Based on the recent downward trend of positive COVID-19 cases and the increase in vaccinations, San Joaquin County is on the right track to move itself into the Orange “moderate” tier and can reach the status as early as May 4, according to Public Health Officer Dr. Maggie Park.
As of Tuesday, the county is at 8.2 new COVID-19 cases per day per 100,000 residents, with a 3% positivity rate – based on a seven-day average – and a 3.3% health equity quartile positivity rate. This leaves the county currently in the Red “substantial” tier, which it reached earlier this month after being stuck in the Purple “widespread” tier since Dec. 2020.
Based on California’s Blueprint for a Safer Economy, San Joaquin County would need to have a case-rate of below 5.9 new COVID-19 cases per day per 100,000 residents for at least three weeks. The county’s positivity rate and health equity quartile positivity rate already fall into the Orange tier.
“So the very earliest we could have moved to orange would have been April 27, next Tuesday. However, today, as you can see, we have not earned a credit towards orange with our case rates still above in the red. And you need two weeks of credit towards the next year to move,” said Park during Tuesday’s Board of Supervisor’s meeting. “So the earliest we could have possibly advanced to the orange would have been April 27. But this week, April 20, we have not earned a credit towards orange. If we do earn a credit towards orange on April 27 and, again, we remain in the orange on May 4, that is truly the earliest possible day that we would be moving to the Orange tier.”
With California’s “Beyond the Blueprint” plan – which would effectively eliminate the current “tiered” system in place – slated to commence on June 15, Park sees moving to the Orange tier just a few weeks prior as giving the county a head start in bouncing back with looser restrictions after over a year of strict COVID-19 guidelines.
“So how do we get to orange? Really, it's increased testing, increased vaccinations, and we need to continue to wash our hands and mask up,” said Park.
However, the logical reasoning and frequency in changes in the state’s plans, left the county’s board conflicted on how to feel and proceed.
“Now, the June 15 date, regardless of what a testing rate is, I want to confirm, and if I recall correctly, it would be based on vaccines, how many vaccines are the supply and the hospitalization rate, right? ... So these numbers wouldn’t matter,” said District 5 Supervisor Robert Rickman, who pointed out the inconsistencies and “moving of goalposts” in California’s COVID-19 guidelines.
Park explained that the date of June 15 was chosen by the state based on the number of available COVID-19 vaccines in the near future, the recent announcement that residents 16-years-and-over were now eligible for receiving vaccines and hospital metrics.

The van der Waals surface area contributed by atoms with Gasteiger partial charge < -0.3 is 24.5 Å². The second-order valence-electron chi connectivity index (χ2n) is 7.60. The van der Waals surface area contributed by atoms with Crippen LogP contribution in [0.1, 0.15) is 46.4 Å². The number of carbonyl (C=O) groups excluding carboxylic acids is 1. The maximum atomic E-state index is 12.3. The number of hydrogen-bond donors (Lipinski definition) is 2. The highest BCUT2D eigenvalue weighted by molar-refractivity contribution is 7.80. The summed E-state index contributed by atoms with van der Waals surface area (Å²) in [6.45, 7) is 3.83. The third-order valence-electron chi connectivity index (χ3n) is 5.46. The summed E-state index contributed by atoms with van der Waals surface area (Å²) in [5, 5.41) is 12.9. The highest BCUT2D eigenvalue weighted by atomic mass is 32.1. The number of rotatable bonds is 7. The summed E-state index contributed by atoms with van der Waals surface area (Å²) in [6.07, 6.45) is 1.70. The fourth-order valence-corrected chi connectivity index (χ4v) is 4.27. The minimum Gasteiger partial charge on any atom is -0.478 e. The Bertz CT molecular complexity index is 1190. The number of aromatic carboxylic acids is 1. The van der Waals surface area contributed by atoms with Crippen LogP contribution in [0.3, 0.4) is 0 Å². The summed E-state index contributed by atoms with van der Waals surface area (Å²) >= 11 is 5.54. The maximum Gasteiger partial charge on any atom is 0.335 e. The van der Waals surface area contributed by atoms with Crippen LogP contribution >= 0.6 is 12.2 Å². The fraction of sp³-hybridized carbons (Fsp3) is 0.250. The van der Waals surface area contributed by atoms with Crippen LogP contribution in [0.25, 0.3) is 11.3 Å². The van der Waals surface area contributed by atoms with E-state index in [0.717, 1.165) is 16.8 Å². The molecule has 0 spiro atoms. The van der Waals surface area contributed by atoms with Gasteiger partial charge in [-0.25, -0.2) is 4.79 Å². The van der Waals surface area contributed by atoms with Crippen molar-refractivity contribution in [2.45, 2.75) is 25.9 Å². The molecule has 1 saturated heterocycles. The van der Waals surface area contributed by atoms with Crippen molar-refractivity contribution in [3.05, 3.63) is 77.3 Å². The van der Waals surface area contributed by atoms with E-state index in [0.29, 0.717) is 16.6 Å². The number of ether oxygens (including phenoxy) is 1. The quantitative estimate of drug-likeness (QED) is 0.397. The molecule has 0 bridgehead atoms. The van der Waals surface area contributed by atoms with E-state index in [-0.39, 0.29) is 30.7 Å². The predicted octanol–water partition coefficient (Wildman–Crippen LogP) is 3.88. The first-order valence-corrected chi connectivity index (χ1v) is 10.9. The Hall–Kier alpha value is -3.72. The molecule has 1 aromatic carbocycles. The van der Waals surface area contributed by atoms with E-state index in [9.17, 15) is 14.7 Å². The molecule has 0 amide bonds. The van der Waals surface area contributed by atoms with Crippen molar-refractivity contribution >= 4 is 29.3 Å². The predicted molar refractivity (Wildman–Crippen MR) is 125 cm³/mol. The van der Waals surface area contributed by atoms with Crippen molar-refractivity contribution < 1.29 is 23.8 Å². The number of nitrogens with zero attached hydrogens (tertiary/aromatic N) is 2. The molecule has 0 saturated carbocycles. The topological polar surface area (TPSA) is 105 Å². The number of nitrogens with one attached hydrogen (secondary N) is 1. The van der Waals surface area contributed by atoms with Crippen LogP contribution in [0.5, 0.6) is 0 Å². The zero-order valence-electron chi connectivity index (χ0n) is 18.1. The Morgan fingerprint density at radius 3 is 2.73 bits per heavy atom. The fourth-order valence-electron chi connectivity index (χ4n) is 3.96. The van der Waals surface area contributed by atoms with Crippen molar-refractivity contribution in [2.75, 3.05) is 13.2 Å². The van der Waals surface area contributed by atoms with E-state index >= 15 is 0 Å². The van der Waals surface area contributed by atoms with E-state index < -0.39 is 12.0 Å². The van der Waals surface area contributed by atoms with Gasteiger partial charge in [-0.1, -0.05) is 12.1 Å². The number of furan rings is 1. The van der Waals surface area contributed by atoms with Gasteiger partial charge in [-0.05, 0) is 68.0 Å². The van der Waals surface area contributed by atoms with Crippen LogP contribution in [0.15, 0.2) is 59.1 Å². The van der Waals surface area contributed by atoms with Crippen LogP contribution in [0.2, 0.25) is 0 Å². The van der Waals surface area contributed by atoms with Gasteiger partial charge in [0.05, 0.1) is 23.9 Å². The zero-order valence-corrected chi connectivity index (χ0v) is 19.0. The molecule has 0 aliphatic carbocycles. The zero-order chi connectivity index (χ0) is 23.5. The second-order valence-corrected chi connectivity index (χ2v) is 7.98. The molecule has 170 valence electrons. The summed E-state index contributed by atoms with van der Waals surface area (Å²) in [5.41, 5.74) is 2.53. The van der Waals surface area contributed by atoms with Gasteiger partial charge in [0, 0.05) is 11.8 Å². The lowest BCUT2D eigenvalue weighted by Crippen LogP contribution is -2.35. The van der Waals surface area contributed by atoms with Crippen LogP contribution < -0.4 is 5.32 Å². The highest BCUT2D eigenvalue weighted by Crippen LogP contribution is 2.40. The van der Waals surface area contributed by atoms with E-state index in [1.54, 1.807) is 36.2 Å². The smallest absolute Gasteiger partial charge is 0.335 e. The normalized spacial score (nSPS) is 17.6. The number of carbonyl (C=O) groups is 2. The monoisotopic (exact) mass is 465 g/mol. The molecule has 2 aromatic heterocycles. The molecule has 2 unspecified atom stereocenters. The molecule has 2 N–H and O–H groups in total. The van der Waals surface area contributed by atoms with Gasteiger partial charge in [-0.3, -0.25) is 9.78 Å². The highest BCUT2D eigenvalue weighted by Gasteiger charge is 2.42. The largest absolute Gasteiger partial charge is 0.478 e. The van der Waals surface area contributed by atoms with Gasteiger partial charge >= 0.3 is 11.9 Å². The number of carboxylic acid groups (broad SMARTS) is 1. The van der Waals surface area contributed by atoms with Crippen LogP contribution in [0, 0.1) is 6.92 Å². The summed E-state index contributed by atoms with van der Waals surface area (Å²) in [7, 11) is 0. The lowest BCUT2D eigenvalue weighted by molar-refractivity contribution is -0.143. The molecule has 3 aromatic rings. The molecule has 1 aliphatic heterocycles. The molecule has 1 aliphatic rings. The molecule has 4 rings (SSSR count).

As of this week, about 31% of San Joaquin County’s residents have been vaccinated. That number jumps to over 50% if you only count older adults, who are statistically the most susceptible to contracting severe COVID-19 symptoms. Park said that ideally the county will be between 50 to 70% vaccinated by June 15 in order to reach herd immunity.
District 4 Supervisor Chuck Winn questioned the validity of remaining so restricted. He referred to states like Michigan, which is currently experiencing a COVID-19 variant outbreak despite its state being in a strict lockdown. By contrast, states like Texas and Florida have similar population densities as California and have maintained the same level of COVID-19 infections, despite having mostly opened up their states.
“I think people in this state are just tired. And when you talk about June 15, if for whatever reason that there's a new formula, matrix or whatever to open, and maybe do away with some of these restrictions – and if we don't do that, because there's some new matrix that we haven't met – I think people are way beyond that,” said Winn. “I think, you know, what we're seeing now, as far as, for a lack of better term “disobedience,” is going to just explode, because people are just tired.”
Winn also pointed out that the fairness of comparing San Joaquin County to other “more resourced” counties like Alameda and Santa Clara was questionable.
Park said the state was making its decisions based on overall metrics for all 58 counties, but that her main concern and priority was focusing on the outreach for San Joaquin and plans to focus on educating those who are hesitant to be vaccinated. This includes addressing mixed messages and “myths,” such as claims of the vaccine being rushed and unsafe to the misconception that those who have already contracted the virus have developed a natural immunity to it.
Information about COVID-19 and vaccinations within the county can be found at www.sjready.org. Those still seeking out mass vaccination events throughout the state, including San Joaquin County, should register with the state’s MyTurn app.
• Contact Brianna Guillory at firstname.lastname@example.org or 209-830-4229.